The World Health Organisation (WHO) has given Nigeria a clean bill on health as far as Guinea worm infection is concerned, just as President Goodluck Jonathan has appraised the heartening development to be of good omen for the country.
President Jonathan stated that the Guinea Warm free certificate will further spur his administration’s commitment to fight against many endemic diseases such as HIV AIDs, Malaria, Tuberculosis and of course polio.
President Jonathan speaking this afternoon in Abuja commended the Federal Ministry of Health, and collaboration support of the Nigerian Guinea Worm Eradication Programme, the task-force handling it, the World Health Organisation, the CATA centre, the UNICEF and Yakubu Gowon centre, resulting the eradication of guinea worm disease in the country.
“We are please today to receive from the Director General, Dr. Margaret Chang, the certificate from the WHO indicating that Nigeria is now a guinea worm free country.
“We are specially delighted that this milestone coincides with the period we are marking our centenary as a nation. It is certainly a centenary gift to this country.
“The certification by WHO is a global recognition of how far we have come and the success of the work that has been done to rid our nation of this scourge.
“Eradication of guinea worm disease that has long plagued many parts of our country has placed interminable burden on our citizens and as a government we have been working very hard and today we have received the good news.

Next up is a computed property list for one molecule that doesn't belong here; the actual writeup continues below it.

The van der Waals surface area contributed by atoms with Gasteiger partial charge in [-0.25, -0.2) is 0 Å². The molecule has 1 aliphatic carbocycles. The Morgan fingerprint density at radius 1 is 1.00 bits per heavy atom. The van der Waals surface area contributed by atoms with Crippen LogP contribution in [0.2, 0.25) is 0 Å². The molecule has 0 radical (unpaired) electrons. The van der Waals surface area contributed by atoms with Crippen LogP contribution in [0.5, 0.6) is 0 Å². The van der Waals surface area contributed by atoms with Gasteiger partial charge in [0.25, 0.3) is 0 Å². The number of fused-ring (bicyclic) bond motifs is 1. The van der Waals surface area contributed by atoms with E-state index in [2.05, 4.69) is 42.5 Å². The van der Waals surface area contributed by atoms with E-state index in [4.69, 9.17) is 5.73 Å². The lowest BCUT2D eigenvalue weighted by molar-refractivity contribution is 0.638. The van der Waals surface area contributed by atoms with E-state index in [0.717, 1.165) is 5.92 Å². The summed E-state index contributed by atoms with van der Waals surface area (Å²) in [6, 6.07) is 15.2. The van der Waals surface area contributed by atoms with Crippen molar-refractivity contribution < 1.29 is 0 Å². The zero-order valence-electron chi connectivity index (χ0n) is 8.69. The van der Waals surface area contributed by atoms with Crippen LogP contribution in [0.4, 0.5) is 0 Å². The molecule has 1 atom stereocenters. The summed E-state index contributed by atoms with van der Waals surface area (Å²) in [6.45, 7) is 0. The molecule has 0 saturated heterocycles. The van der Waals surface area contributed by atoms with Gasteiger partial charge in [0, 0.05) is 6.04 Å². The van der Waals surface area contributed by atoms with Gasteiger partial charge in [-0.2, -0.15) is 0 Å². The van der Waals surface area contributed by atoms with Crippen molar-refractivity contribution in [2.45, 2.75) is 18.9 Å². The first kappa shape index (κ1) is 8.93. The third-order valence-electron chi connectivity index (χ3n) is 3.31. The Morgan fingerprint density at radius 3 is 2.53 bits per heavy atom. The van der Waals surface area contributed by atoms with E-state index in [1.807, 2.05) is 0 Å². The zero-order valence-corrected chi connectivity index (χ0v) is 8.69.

“Just as we have fought the incidence of guinea worm and succeeded so are we committed in our fight against many endemic diseases such as HIV AIDs, Malaria, Tuberculosis and of course polio.
“I am pleased that we are making appreciable progress on all these fronts on which considerable investment in terms of resources have been made.
“For instance in furtherance of our goal we hosted in July last year the Abuja+12 AU summit on HIV AIDs, Tuberculosis and malaria and other related diseases to renew Africa’s commitment to fighting this pandemic.
“While polio is yet to be eliminated in our country, we have seen the impressive results in the control of wild polio virus type 3 transmission as well as reduction of about 50 per cent cases of wild polio type1 in 2013 compared to 2012. Similarly no new cases of wild polio virus has been reported in the last three months.
“We are hopeful that transmission of wild polio will be interrupted this year, at least before the end of the year .
While I congratulate the Federal Ministry of Health, the state government and our citizens for the dedicated work that has been done, that has led to eradication of guinea worm disease, I must at the same time express appreciation to all our partners and stakeholders who have given strong support to us in this common course.
“In particular I commend the collaboration and support of the Nigerian Guinea Worm Eradication Programme, the task-force handling it, the World Health Organisation, the CATA centre, the UNICEF and Yakubu Gowon centre.
“I have to re-emphasize that we will not rest on our oars, we will remain resolute in our efforts to upstairs the achievements recorded in making Nigeria a guinea worm free country. We will all apply the same determination to our quest to make Nigeria free of all other equally debilitating diseases”.
Minister of Health, Prof. Onyebuchi Chukwu noted that before the attainment of the guinea worm free nation, Nigeria has over 6000 cases of guinea worm cutting across over 500 communities or villages.
He recalled that the last guinea worm incidence was recorded in November 2008, in Izambo, Abakaliki.